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Re: Is the positive integer N a perfect square? (1) The number [#permalink]
27 Dec 2013, 08:20
mbaMission wrote:
Is the positive integer N a perfect square?
(1) The number of distinct factors of N is even. (2) The sum of all distinct factors of N is even.
Remember two properties 'bout perfect squares
The number of distinct factors of N is even, of course one will always need pairs and will always have the factor 1 remaining hence always odd, so the answer is NO, N is not a perfect squares
The sum of all distinct factors of N is even, of course, same reason, all the pairs will add up to an even number +1 = odd
Re: a perfect square [#permalink]
06 Feb 2014, 23:13
Bunuel wrote:
tingle15 wrote:
I have a doubt...
Consider N=18, Its factors are: 1, 2, 3, 6, 9, 18. The sum of factors is 39 which is odd... Am i missing something?
Tips about the perfect square: 1. The number of distinct factors of a perfect square is ALWAYS ODD. The reverse is also true: if a number has the odd number of distinct factors then it's a perfect square;
2. The sum of distinct factors of a perfect square is ALWAYS ODD. The reverse is NOT always true: a number may have the odd sum of its distinct factors and not be a perfect square. For example: 2, 8, 18 or 50;
3. A perfect square ALWAYS has an ODD number of Odd-factors, and EVEN number of Even-factors. The reverse is also true: if a number has an ODD number of Odd-factors, and EVEN number of Even-factors then it's a perfect square. For example: odd factors of 36 are 1, 3 and 9 (3 odd factor) and even factors are 2, 4, 6, 12, 18 and 36 (6 even factors);
4. Perfect square always has even powers of its prime factors. The reverse is also true: if a number has even powers of its prime factors then it's a perfect square. For example: \(36=2^2*3^2\), powers of prime factors 2 and 3 are even.
NEXT: There is a formula for Finding the Number of Factors of an Integer:
First make prime factorization of an integer \(n=a^p*b^q*c^r\), where \(a\), \(b\), and \(c\) are prime factors of \(n\) and \(p\), \(q\), and \(r\) are their powers.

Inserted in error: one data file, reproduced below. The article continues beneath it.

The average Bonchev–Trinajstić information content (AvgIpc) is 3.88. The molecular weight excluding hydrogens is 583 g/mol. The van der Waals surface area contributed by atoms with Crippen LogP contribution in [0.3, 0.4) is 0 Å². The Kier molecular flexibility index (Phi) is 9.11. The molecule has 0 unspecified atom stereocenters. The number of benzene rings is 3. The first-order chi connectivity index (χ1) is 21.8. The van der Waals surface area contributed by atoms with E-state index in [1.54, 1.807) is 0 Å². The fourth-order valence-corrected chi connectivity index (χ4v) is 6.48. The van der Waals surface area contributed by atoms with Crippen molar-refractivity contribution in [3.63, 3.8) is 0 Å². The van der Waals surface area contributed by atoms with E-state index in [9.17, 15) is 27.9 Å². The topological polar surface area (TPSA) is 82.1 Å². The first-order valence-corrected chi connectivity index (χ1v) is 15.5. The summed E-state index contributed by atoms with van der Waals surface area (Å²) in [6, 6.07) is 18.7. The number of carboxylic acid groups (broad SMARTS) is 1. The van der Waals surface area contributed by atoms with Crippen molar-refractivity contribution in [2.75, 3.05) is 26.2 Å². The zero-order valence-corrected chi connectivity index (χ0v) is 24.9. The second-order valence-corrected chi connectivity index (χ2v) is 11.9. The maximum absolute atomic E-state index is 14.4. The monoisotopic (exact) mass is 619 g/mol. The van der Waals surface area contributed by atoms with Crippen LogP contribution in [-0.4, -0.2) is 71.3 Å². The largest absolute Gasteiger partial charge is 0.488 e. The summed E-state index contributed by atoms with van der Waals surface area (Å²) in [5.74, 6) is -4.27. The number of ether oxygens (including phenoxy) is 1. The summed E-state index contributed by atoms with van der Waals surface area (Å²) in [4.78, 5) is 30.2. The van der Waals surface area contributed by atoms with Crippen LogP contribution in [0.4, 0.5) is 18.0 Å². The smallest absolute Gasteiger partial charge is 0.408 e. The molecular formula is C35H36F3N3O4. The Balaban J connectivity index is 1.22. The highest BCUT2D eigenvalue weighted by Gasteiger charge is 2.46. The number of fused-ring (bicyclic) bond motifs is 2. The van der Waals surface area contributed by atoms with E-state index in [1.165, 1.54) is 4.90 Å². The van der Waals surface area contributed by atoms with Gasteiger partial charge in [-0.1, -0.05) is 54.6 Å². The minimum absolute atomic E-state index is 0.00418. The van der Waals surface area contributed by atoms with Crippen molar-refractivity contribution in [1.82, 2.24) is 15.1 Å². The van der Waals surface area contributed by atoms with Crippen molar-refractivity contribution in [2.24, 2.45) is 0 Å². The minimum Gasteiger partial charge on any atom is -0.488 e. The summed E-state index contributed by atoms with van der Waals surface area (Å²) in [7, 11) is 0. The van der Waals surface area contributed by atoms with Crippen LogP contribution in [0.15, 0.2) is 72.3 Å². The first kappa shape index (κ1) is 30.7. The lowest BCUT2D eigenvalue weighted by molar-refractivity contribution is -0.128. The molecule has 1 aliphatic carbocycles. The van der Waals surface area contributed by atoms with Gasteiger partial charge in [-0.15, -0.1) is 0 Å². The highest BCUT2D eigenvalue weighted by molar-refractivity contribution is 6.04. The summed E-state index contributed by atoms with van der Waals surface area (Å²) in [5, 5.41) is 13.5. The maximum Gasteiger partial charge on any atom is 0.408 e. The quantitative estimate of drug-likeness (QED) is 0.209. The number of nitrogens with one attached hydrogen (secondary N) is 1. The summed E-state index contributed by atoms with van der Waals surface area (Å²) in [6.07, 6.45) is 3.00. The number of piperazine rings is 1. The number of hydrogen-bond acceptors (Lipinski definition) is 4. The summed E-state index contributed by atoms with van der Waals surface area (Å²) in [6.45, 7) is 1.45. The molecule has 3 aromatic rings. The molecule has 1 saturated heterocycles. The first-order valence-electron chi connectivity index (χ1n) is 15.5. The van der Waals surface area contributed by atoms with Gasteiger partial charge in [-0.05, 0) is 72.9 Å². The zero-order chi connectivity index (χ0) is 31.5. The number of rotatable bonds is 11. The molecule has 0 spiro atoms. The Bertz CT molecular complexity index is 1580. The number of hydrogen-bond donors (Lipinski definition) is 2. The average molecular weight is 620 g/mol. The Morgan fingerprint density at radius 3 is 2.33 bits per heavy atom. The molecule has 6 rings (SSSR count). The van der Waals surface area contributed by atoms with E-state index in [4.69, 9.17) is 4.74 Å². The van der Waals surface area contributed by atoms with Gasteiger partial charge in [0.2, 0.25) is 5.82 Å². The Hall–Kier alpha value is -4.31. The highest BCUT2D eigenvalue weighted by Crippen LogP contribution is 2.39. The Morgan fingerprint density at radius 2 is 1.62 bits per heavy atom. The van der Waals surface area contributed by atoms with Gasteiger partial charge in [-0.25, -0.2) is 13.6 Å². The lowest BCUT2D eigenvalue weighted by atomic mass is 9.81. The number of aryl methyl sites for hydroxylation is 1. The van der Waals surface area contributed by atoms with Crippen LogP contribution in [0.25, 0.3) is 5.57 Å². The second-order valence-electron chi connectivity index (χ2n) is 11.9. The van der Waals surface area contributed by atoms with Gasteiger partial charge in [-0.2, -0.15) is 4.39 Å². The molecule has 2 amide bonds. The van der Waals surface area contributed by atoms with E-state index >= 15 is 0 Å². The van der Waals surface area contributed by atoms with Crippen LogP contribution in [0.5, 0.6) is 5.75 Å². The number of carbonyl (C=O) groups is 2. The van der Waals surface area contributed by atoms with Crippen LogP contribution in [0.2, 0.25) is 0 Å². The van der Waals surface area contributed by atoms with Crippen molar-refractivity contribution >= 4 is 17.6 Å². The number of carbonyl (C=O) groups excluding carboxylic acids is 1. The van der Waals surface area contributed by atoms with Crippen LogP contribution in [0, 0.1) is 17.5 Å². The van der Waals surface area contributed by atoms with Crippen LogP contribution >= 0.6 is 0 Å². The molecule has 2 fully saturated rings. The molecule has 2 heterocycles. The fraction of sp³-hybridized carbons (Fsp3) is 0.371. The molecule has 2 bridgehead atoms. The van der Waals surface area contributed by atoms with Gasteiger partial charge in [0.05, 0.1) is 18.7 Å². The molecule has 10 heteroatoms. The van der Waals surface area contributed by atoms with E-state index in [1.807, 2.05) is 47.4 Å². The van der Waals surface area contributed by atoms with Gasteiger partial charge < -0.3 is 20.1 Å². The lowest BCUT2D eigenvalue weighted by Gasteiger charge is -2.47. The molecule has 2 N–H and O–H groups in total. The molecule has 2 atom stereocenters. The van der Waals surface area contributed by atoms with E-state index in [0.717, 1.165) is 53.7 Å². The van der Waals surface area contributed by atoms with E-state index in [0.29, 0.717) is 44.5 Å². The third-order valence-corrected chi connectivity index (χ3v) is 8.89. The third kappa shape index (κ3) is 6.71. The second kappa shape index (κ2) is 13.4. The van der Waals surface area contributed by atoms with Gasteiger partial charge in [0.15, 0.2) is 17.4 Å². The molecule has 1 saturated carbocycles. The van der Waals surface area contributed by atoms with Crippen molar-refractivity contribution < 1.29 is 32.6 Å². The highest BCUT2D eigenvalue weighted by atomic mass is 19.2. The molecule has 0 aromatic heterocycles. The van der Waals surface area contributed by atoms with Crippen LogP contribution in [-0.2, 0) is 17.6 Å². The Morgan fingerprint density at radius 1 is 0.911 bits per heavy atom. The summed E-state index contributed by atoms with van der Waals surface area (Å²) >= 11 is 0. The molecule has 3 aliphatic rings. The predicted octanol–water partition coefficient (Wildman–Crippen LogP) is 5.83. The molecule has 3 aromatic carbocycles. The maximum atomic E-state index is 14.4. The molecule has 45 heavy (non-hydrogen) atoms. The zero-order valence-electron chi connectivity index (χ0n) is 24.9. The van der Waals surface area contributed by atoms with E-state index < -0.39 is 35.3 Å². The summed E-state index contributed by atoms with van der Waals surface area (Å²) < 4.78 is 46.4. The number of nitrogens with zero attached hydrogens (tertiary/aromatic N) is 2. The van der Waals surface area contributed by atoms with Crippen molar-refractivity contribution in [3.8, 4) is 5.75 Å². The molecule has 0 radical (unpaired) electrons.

The number of factors of \(n\) will be expressed by the formula \((p+1)(q+1)(r+1)\). NOTE: this will include 1 and n itself.
Example: Finding the number of all factors of 450: \(450=2^1*3^2*5^2\)
Total number of factors of 450 including 1 and 450 itself is \((1+1)*(2+1)*(2+1)=2*3*3=18\) factors.
Back to the original question:
Is the positive integer N a perfect square?
(1) The number of distinct factors of N is even --> let's say \(n=a^p*b^q*c^r\), given that the number of factors of \(n\) is even --> \((p+1)(q+1)(r+1)=even\). But as we concluded if \(n\) is a perfect square then powers of its primes \(p\), \(q\), and \(r\) must be even, and in this case number of factors would be \((p+1)(q+1)(r+1)=(even+1)(even+1)(even+1)=odd*odd*odd=odd\neq{even}\). Hence \(n\) can not be a perfect square. Sufficient.
(2) The sum of all distinct factors of N is even --> if \(n\) is a perfect square then (according to 3) sum of odd factors would be odd and sum of even factors would be even, so sum of all factors of perfect square would be \(odd+even=odd\neq{even}\). Hence \(n\) can not be a perfect square. Sufficient.
Answer: D.
Hope it helps.
Hello Bunuel
What if n=1 ? Question says n is a Positive Integer. is 1 considered a perfect square ? Please clarify.
Re: a perfect square [#permalink]
07 Feb 2014, 04:21
Expert's post
niyantg wrote:
Bunuel wrote:
tingle15 wrote:
I have a doubt...
Consider N=18, Its factors are: 1, 2, 3, 6, 9, 18. The sum of factors is 39 which is odd... Am i missing something?
Tips about the perfect square: 1. The number of distinct factors of a perfect square is ALWAYS ODD. The reverse is also true: if a number has the odd number of distinct factors then it's a perfect square;
2. The sum of distinct factors of a perfect square is ALWAYS ODD. The reverse is NOT always true: a number may have the odd sum of its distinct factors and not be a perfect square. For example: 2, 8, 18 or 50;
3. A perfect square ALWAYS has an ODD number of Odd-factors, and EVEN number of Even-factors. The reverse is also true: if a number has an ODD number of Odd-factors, and EVEN number of Even-factors then it's a perfect square. For example: odd factors of 36 are 1, 3 and 9 (3 odd factor) and even factors are 2, 4, 6, 12, 18 and 36 (6 even factors);
4. Perfect square always has even powers of its prime factors. The reverse is also true: if a number has even powers of its prime factors then it's a perfect square. For example: \(36=2^2*3^2\), powers of prime factors 2 and 3 are even.
NEXT: There is a formula for Finding the Number of Factors of an Integer:
First make prime factorization of an integer \(n=a^p*b^q*c^r\), where \(a\), \(b\), and \(c\) are prime factors of \(n\) and \(p\), \(q\), and \(r\) are their powers.